ABC's NFL Monday Night Football has been a cultural institution since it first aired in 1970. It is the second longest running network prime time show behind only '60 Minutes' for longevity. But now, in a clear sign of the changing times in the world of television, the NFL has announced that ESPN will be taking over 'Monday Night Football' in beginning with the 2006 season.
ESPN is also owned by Disney, so the production team and announcers may stay the same. However, 'Monday Night Football' has had slumping ratings in recent years with the advent of satellite dishes and digital cable with hundreds of channels to choose from. In the present television culture, it no longer made sense for ABC to spend so much money for an ever diminishing number of viewers. ESPN paid $1.1 billion per year for an eight-year deal to broadcast MNF.
Meanwhile, NBC will return to broadcasting NFL games after an eight season absence. The peacock network will take over the Sunday night telecasts for six seasons beginning in 2006, replacing the games formerly shown on ESPN.
NBC sports chairman Dick Ebersol was thrilled with his network's new deal. 'A great deal with the NFL is the best deal you can get in television,' Ebersol said.
The Sunday night package will also feature scheduling flexibility, allowing the network and the league to move games originally scheduled for Sunday afternoons to Sunday night during the second half of the season. This should guarantee that NBC has marquise matchups late in the season instead of games between two struggling teams who are out of the playoff chase.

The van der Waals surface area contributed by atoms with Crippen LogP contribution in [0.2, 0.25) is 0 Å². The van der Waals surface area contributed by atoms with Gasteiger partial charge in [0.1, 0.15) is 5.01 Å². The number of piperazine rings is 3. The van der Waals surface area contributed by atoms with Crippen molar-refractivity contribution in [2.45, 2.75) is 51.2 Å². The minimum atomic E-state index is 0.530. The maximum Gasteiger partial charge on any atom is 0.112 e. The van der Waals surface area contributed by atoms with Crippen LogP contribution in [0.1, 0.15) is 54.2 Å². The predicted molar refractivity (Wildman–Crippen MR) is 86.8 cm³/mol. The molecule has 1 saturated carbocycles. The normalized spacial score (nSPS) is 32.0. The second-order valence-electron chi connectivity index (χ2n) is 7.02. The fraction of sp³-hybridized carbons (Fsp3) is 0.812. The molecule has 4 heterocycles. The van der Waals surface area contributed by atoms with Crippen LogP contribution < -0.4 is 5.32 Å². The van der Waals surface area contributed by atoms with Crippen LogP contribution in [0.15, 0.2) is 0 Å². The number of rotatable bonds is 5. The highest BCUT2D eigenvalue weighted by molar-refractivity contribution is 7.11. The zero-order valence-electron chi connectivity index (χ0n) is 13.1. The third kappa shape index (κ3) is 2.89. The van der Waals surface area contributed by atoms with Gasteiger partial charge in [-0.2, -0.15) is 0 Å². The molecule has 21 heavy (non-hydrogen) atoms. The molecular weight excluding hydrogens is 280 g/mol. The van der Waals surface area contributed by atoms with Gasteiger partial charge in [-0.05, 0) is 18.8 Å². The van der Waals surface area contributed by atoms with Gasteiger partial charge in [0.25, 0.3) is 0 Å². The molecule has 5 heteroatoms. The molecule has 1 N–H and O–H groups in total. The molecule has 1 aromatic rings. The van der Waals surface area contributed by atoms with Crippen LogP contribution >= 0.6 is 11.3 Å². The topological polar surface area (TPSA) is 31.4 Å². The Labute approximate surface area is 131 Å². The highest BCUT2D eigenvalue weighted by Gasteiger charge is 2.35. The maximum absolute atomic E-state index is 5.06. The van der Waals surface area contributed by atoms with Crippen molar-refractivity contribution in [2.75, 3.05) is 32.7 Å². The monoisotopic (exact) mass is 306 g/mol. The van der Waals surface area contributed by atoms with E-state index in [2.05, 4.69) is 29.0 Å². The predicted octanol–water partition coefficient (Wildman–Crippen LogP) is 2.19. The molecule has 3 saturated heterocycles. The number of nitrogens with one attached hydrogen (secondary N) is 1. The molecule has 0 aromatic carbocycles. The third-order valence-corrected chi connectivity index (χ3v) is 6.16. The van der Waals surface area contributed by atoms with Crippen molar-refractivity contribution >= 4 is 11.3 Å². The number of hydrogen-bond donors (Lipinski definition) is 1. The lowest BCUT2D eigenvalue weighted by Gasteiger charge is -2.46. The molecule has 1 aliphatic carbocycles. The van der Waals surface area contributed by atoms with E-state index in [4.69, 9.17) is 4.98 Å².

The starting times of both Sunday night and Monday night games will be moved up. Sunday night football will now begin at 8:15 PM instead of the present 8:30, while Monday night games will kickoff at 8:40 PM instead of the present 9:00 starts.
This will therefore mark the final season of 'Monday Night Football' on ABC. When the series debuted in 1970, it changed American culture. Howard Cosell dominated the show in its first decade and-a-half. The tension between Cosell and 'Dandy' Don Meredith was sometimes more exciting than the games themselves. Frank Gifford was in the booth as the play-by-play man. Later, Alex Karras, Fran Tarkenton, O.J. Simpson, Joe Namath, Dan Fouts and Dan Dierdorf had tenures at MNF before the present duo of Al Michaels and John Madden took over.
The last ABC broadcast of 'Monday Night Football' is scheduled for New Year's Eve in Oakland as the Raiders host the New York Giants. It will mark the end of an era.